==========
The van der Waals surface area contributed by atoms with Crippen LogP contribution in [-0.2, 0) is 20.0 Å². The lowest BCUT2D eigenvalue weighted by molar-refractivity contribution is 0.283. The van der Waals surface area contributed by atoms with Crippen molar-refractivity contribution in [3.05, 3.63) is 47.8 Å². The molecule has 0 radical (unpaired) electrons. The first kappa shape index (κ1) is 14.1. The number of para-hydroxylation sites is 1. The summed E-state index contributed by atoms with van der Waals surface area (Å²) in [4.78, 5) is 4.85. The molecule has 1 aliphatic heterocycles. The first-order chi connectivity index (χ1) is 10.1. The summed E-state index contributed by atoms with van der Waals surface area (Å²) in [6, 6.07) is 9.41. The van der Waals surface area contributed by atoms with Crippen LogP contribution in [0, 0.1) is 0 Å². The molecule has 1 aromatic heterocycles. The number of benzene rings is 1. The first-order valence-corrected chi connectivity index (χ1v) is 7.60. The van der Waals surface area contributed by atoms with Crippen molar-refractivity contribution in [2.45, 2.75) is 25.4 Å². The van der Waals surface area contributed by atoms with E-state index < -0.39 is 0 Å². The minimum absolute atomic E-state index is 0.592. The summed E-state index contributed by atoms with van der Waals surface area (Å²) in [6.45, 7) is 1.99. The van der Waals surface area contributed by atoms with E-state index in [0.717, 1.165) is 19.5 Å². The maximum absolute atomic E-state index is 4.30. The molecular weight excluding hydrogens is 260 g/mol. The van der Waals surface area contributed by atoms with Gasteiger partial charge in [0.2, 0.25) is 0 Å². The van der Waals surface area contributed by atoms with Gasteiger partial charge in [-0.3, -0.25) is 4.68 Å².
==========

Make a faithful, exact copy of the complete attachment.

The van der Waals surface area contributed by atoms with Crippen LogP contribution in [-0.2, 0) is 20.0 Å². The lowest BCUT2D eigenvalue weighted by molar-refractivity contribution is 0.283. The van der Waals surface area contributed by atoms with Crippen molar-refractivity contribution in [3.05, 3.63) is 47.8 Å². The molecule has 0 radical (unpaired) electrons. The first kappa shape index (κ1) is 14.1. The number of para-hydroxylation sites is 1. The summed E-state index contributed by atoms with van der Waals surface area (Å²) in [4.78, 5) is 4.85. The molecule has 1 aliphatic heterocycles. The first-order chi connectivity index (χ1) is 10.1. The summed E-state index contributed by atoms with van der Waals surface area (Å²) in [6, 6.07) is 9.41. The van der Waals surface area contributed by atoms with Crippen LogP contribution in [0, 0.1) is 0 Å². The molecule has 1 aromatic heterocycles. The number of benzene rings is 1. The first-order valence-corrected chi connectivity index (χ1v) is 7.60. The van der Waals surface area contributed by atoms with Crippen molar-refractivity contribution in [2.45, 2.75) is 25.4 Å². The van der Waals surface area contributed by atoms with E-state index < -0.39 is 0 Å². The minimum absolute atomic E-state index is 0.592. The summed E-state index contributed by atoms with van der Waals surface area (Å²) in [6.45, 7) is 1.99. The van der Waals surface area contributed by atoms with E-state index in [0.717, 1.165) is 19.5 Å². The maximum absolute atomic E-state index is 4.30. The molecular weight excluding hydrogens is 260 g/mol. The van der Waals surface area contributed by atoms with Gasteiger partial charge in [0.2, 0.25) is 0 Å². The van der Waals surface area contributed by atoms with Gasteiger partial charge in [-0.3, -0.25) is 4.68 Å².